375
225
176
69
69
66
2
28
25
17
1078

857
375
225
176
152
69
66
51
28
25
50
2074

%
(41.3)
(18.1)
(lO.Sj
(8.5)
(7.3)
(3.3)
(3.2)
(2.5)
(1.4)
(1.2)
(2.4)
(100)

of the other vehicle, not the motorcyclist, who was


most often assigned the FARS driver factors failure
to yield right of way or failure to obey traffic signs,
traffic control devices or traffic officers, failure to
observe safety zone (184 vs 94). That is, in many
cases, the motorcycle had the superior right of way.
The driver factor most often assigned to the motorcyclist was driving too fast for conditions or in excess
of posted maximum (107 vs 8) indicating, at least in
some of these cases, that the motorcycle was
approaching the intersection at a high rate of speed
making it difficult for the other motorist to detect the
motorcycle in time.
Oncoming, or head-on, crashes involve a collision between two vehicles traveling in opposite directions. This was the third most common motorcycle
crash type accounting for 11% (225) of the total. Few
of these crashes occurred at intersections (5% vs 25%
for all other crash types) and few occurred on divided
highways (7% vs 25%). About half occurred on
straight roadways and half occurred on curves. Driver
factors, typically failure to keep in proper lane or

and crashes for which no type

type definitions.

running off road and/or driving too fast for conditions


or in excess of the posted maximum, were most often
assigned to the motorcyclist (158 vs 58).
Left-turn oncoming crashes, as with the oncoming crash type described above, involves vehicles
traveling in opposite directions. However, for this
crash type, one of the vehicles is in the process of
making a left-turn in front of oncoming traffic. This
was the fourth most common crash type accounting
for 8% (176) of the total. The left-turn was almost
always being made by the other vehicle and not the
motorcycle (175 of 176 events). That is, the motorcycle
almost always had the superior right of way. This
crash often occurred at intersections (69%) or at
driveways and alleys (7%).
Motorcyclist
down crashes cover situations
where the motorcyclist loses control of the vehicle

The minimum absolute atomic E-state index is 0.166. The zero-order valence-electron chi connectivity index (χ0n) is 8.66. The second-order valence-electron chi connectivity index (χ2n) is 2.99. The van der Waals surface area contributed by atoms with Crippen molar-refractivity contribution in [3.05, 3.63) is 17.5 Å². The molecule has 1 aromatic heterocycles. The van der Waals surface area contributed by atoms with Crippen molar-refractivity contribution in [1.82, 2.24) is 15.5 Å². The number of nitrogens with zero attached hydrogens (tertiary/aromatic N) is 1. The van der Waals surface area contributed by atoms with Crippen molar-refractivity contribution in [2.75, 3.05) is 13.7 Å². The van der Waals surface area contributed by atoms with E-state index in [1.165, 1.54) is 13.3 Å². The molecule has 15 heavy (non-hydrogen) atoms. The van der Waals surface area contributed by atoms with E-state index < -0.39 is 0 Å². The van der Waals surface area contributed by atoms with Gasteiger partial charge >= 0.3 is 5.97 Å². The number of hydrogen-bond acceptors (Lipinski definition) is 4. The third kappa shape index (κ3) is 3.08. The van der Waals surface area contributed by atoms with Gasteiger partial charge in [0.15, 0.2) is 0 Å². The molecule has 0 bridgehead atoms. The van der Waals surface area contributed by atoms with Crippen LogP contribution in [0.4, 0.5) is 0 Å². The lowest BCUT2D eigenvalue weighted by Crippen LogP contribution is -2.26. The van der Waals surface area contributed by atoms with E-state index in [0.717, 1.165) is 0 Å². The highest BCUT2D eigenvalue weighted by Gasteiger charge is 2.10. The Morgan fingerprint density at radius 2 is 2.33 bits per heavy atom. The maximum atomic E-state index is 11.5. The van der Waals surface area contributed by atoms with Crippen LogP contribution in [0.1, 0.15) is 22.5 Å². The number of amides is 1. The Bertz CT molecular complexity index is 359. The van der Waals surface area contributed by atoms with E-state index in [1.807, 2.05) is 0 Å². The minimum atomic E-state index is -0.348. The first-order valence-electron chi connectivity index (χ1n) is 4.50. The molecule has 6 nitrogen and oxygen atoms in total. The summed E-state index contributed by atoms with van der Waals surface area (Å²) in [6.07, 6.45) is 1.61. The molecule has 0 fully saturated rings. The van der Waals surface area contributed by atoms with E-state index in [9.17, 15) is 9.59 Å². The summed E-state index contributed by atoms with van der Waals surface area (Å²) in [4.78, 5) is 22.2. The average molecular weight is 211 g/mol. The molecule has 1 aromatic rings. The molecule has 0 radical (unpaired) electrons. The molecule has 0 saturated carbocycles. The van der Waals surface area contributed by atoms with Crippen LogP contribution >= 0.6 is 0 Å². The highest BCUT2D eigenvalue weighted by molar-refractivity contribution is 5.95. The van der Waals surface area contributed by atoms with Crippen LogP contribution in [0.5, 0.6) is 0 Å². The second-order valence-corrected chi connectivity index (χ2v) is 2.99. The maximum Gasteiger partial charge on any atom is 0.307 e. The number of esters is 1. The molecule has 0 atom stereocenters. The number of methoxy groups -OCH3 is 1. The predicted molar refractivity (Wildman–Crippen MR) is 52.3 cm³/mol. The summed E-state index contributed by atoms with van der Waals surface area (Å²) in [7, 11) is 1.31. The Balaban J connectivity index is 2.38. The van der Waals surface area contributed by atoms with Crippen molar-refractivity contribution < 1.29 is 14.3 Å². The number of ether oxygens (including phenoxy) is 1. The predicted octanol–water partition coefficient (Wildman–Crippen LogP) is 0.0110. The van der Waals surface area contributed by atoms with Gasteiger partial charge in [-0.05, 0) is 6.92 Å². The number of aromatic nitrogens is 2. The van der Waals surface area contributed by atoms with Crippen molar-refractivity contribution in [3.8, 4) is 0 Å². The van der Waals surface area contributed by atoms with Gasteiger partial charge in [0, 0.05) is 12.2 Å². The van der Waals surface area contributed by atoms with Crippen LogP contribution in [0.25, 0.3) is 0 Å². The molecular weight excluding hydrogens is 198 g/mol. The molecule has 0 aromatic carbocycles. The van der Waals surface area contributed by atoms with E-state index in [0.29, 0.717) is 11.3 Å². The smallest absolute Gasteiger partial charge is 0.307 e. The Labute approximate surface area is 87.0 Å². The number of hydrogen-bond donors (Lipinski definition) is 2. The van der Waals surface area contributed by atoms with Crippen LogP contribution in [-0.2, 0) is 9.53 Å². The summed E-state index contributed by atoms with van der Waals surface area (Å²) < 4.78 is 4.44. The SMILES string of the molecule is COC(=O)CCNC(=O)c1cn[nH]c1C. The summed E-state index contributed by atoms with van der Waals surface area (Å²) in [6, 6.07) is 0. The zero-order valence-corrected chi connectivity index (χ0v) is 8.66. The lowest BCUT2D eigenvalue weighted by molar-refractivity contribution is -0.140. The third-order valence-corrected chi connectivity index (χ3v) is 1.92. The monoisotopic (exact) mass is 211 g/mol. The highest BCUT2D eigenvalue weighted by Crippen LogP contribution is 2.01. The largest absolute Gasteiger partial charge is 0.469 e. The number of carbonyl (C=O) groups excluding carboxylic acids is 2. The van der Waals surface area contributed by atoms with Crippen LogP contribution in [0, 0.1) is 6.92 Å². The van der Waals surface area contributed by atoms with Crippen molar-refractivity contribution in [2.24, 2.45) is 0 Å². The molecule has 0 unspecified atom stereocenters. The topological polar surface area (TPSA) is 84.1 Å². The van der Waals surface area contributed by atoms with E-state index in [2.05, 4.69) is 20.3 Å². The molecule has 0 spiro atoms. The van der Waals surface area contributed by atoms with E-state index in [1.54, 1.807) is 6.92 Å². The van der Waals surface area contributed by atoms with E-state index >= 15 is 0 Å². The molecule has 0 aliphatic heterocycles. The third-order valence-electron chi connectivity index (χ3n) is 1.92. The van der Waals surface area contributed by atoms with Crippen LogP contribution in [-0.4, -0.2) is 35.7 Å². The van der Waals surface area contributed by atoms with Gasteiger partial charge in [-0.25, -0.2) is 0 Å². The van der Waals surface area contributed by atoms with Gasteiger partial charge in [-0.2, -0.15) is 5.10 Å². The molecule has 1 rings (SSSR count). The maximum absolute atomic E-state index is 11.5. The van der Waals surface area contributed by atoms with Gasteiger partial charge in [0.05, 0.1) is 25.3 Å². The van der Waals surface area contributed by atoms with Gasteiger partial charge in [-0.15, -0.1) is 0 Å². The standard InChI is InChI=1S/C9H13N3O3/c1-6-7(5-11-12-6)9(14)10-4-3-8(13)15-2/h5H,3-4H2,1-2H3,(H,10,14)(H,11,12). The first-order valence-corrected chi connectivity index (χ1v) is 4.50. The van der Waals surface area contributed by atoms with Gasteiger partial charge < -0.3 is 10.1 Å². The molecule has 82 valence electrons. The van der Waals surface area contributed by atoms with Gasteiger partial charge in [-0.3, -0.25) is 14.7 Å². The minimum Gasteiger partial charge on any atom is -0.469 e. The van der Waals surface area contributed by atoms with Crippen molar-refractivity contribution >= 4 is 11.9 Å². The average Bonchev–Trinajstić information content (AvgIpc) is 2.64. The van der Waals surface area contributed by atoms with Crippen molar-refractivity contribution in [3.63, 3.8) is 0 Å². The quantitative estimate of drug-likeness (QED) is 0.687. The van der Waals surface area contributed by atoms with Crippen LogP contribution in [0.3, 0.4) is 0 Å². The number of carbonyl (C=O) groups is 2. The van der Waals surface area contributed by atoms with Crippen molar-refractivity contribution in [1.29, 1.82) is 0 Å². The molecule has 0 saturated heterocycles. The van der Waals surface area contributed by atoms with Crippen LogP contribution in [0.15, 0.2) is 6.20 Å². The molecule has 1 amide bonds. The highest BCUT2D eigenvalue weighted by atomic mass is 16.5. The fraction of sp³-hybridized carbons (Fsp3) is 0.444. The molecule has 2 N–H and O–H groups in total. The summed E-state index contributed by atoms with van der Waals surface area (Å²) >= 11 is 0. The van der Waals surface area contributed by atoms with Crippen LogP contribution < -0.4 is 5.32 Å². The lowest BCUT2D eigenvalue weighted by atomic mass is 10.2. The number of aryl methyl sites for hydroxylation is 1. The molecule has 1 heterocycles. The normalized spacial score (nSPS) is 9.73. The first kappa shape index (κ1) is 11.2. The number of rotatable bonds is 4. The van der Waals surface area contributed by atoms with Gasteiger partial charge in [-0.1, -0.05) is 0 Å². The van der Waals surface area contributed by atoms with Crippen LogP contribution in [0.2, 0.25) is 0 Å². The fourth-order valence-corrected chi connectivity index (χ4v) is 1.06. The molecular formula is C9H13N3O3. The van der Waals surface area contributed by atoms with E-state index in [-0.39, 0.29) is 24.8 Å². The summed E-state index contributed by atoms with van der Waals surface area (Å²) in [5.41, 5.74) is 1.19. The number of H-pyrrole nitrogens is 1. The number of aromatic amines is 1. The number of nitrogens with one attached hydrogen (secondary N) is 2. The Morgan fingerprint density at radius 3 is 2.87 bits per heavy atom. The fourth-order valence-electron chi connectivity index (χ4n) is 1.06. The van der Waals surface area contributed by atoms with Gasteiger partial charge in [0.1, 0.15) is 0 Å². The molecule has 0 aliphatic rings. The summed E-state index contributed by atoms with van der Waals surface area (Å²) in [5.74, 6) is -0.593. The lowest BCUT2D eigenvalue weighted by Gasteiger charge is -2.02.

and goes down in the roadway. The motorcycles
could have struck the roadway or have been struck
by some other vehicle after going down. This was the
fifth most common crash type accounting for 7%
(152) of the total. Generally, it could not be determined why the motorcycle went down. The loss of
control could have been a deliberate action on the
part of the motorcyclist (i.e. putting the bike down)
to avoid some perceived threat ahead. These crashes
occurred on dry (93%) level (73%) roadways that
were straight (56%) or curved (43%).
The preceding five most common crash types
accounted for 86% of all crashes studied. The
following types were substantially less common; each
accounted for ~4%.
Run down crashes (69 crashes) cover situations
where one vehicle runs down another vehicle traveling in the same direction striking it in the rear. The
vehicle struck in the rear was traveling at an unimpeded speed prior to the crash. Most often, it was the

850

Brief Communications

motorcycle that came from behind and ran down the


other vehicle (48 crashes vs 21 crashes).
Stop/stopping crashes (66 crashes) are similar to
run down except that the lead vehicle struck in the
rear was stopped, stopping, or just starting to move
immediately prior to the crash. The lead vehicle could
have slowed or stopped for any reason including
traffic congestion or a traffic control device. Most
often, it was the motorcycle that came from behind
striking the other vehicle (54 crashes vs 12 crashes).
Road obstacle crashes (51 crashes) cover cases
where the first harmful event involved striking
something other than a motor vehicle in transit on
the road. This could have been an animal (19 crashes),
a parked motor vehicle ( 15 crashes), debris (8), a
pedestrian (4 crashes), oil slick (1 crash), or
other/unknown (4 crashes).
Lane change crashes (28 crashes) and cut off
crashes (25 crashes) both involve a motorcycle and
at least one other vehicle traveling in the same
direction. In lane change crashes, one of these vehicles
swerves or moves into the others lane. In cut off
crashes, one of these vehicles attempts to make a turn
across the others lane.
All remaining events were classified as other (50
crashes). The more salient characteristics of these
remaining crash events were: a police chase (24
crashes); collision with a train (7 crashes); inclement
weather (4 crashes); vehicle backing (5 crashes); vehicle defect (1 crash); and crash circumstances unknown
(10 crashes).
Most of the 2074 crashes occurred in the spring,
summer and early fall (14% occurred in May followed
by 13% in both June and July) and on weekends
(21% on Saturday followed by 20% on Sunday and
15% on Friday). Ran off-road crashes were most
common at night (50% 8 p.m.-3:59 a.m.). Ran traffic
control and left turn oncoming were most common
in the afternoon and evening (51 and 57% respectively
between noon and 7:59 p.m.). Ran off-road and
oncoming were typically rural events (53 and 65%
respectively). Ran traffic control and left-turn oncoming were typically urban (67 and 72% respectively).
Also, most of the 2074 crashes occurred on
dry pavement (94%) with no adverse weather
conditions (96%).
Nearly all of the fatally injured motorcycle drivers were male (98%). Median motorcycle driver age
was 29.2 years with little variance in motorcycle driver
age across the crash types. Helmets were reportedly
worn by 55% of the fatally injured motorcycle drivers,
38% were not wearing a helmet, and helmet use was
unknown for the remaining 7%. Helmet use was least
common for those involved in ran off-road crashes
as opposed to other crash types (48% vs 60% helmet

and Research

Notes

use for all other crash types). During the 3 years prior
to the crash, 35% of the fatally injured motorcycle
drivers had been convicted of a previous speeding